Author(s): Melsen B, Melsen F
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Abstract Greater understanding of the postnatal region of the maxilla is necessary if the normal growth of the maxillary complex, as well as its reaction to orthopedic forces, is to be comprehended. The area in question was studied at various stages of development, both on dry skulls and on autopsy material. The skull material demonstrated an increasing approximation between the palatal bone and the adjacent bones, the maxilla and pterygoid process. Disarticulation of the bones studied was possible only on skulls representing the infantile and earliest adolescent periods. Attempted disarticulation in the later juvenile and early adolescent periods was always accompanied by fracture of the heavily interdigitated osseous surfaces. The complexity of the articulating surfaces was studied further and, by means of quantitation of the bony surfaces, an "index of complexity" was calculated. The findings of the present study that the palatal bone acts as a "buffer" between two areas of differing intrinsic growth pattern and that the remodeling processes in the area seem to reflect different functional demands to the bony pharynx and the maxillary complex. The rigidity of the area as a result of the observed sutural complexity indicates that the center of rotation for the observed spatial changes in the maxillary complex as a result of orthopedic forces could be localized in the palatomaxillary region.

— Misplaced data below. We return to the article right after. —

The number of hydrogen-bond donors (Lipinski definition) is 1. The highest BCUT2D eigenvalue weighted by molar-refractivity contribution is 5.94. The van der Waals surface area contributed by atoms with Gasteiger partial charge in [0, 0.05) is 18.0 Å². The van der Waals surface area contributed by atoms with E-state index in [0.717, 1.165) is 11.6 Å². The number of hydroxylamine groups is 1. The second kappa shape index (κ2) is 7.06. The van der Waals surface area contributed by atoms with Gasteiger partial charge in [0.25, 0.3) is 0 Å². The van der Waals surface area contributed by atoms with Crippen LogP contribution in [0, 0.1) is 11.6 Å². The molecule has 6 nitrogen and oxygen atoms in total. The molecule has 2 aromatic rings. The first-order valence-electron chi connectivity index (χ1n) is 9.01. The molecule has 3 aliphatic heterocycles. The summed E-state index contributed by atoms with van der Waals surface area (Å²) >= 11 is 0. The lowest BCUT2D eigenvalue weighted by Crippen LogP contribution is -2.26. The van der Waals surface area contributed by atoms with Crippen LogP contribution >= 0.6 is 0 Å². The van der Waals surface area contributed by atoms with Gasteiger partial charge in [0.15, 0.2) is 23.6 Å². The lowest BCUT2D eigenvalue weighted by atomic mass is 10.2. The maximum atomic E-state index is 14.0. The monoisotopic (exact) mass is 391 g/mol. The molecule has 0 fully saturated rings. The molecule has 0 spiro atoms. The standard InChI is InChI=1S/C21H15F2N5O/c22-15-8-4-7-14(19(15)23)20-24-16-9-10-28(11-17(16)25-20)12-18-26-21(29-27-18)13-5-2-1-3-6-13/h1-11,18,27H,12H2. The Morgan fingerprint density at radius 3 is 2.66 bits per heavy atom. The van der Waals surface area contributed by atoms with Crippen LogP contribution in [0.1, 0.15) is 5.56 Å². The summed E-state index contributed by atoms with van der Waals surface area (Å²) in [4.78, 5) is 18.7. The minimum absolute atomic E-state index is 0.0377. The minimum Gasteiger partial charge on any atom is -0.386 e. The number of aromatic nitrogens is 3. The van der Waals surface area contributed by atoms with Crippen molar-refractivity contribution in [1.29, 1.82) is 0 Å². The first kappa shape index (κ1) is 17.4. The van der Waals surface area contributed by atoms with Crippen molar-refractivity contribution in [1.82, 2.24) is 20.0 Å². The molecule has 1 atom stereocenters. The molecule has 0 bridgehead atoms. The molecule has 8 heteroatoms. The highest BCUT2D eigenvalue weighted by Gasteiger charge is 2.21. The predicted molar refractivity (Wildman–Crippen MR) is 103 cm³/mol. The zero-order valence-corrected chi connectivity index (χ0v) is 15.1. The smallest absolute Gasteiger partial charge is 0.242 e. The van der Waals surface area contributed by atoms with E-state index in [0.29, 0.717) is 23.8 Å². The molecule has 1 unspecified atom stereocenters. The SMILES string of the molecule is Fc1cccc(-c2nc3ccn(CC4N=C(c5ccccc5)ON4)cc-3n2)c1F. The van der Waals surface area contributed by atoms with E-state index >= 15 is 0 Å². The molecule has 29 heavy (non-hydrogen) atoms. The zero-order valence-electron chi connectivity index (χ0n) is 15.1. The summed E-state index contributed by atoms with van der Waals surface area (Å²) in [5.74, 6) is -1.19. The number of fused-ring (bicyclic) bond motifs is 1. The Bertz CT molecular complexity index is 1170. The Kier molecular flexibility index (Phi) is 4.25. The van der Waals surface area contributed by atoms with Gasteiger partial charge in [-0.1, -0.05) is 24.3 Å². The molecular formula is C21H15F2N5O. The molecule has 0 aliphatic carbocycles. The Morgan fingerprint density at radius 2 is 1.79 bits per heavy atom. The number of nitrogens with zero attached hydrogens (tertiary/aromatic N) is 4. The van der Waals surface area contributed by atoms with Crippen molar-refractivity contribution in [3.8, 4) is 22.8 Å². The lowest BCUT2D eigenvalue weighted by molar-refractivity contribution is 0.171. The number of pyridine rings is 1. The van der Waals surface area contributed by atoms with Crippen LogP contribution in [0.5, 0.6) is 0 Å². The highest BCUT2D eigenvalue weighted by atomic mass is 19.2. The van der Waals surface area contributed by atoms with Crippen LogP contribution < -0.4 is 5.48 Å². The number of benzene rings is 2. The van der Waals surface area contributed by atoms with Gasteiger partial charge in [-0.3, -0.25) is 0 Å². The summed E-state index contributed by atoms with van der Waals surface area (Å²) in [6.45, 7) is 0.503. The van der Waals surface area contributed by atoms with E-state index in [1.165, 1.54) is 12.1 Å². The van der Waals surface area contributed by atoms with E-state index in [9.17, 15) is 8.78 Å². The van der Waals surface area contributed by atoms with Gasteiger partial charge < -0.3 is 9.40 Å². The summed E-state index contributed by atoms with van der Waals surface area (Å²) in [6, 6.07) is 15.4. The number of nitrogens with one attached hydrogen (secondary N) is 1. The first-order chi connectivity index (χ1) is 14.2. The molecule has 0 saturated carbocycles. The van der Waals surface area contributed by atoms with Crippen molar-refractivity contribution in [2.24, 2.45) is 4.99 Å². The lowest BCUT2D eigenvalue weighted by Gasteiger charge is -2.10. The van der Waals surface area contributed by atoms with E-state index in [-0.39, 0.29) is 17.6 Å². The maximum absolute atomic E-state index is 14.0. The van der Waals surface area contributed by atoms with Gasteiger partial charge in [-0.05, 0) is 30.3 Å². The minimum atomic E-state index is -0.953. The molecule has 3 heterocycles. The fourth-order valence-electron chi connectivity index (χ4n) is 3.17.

This article was published in Am J Orthod
and referenced in Dentistry